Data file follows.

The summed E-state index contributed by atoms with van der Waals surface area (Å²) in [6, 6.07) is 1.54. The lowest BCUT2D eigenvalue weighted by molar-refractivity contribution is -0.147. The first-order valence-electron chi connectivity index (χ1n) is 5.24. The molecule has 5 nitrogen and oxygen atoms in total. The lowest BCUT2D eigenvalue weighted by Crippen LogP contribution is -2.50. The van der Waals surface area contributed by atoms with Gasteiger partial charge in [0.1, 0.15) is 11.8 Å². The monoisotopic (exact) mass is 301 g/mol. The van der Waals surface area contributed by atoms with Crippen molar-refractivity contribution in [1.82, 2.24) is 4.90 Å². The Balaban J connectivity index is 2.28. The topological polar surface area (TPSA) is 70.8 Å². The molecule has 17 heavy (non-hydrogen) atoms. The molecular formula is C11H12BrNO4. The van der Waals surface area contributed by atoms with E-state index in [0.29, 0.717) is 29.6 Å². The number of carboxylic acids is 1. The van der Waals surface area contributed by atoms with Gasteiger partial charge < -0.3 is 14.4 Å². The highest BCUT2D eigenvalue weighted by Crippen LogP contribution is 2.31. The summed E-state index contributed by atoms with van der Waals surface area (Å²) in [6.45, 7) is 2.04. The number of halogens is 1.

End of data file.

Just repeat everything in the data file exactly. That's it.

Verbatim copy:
The summed E-state index contributed by atoms with van der Waals surface area (Å²) in [6, 6.07) is 1.54. The lowest BCUT2D eigenvalue weighted by molar-refractivity contribution is -0.147. The first-order valence-electron chi connectivity index (χ1n) is 5.24. The molecule has 5 nitrogen and oxygen atoms in total. The lowest BCUT2D eigenvalue weighted by Crippen LogP contribution is -2.50. The van der Waals surface area contributed by atoms with Gasteiger partial charge in [0.1, 0.15) is 11.8 Å². The monoisotopic (exact) mass is 301 g/mol. The van der Waals surface area contributed by atoms with Crippen molar-refractivity contribution in [1.82, 2.24) is 4.90 Å². The Balaban J connectivity index is 2.28. The topological polar surface area (TPSA) is 70.8 Å². The molecule has 17 heavy (non-hydrogen) atoms. The molecular formula is C11H12BrNO4. The van der Waals surface area contributed by atoms with E-state index in [0.29, 0.717) is 29.6 Å². The number of carboxylic acids is 1. The van der Waals surface area contributed by atoms with Gasteiger partial charge < -0.3 is 14.4 Å². The highest BCUT2D eigenvalue weighted by Crippen LogP contribution is 2.31. The summed E-state index contributed by atoms with van der Waals surface area (Å²) in [6.45, 7) is 2.04. The number of halogens is 1.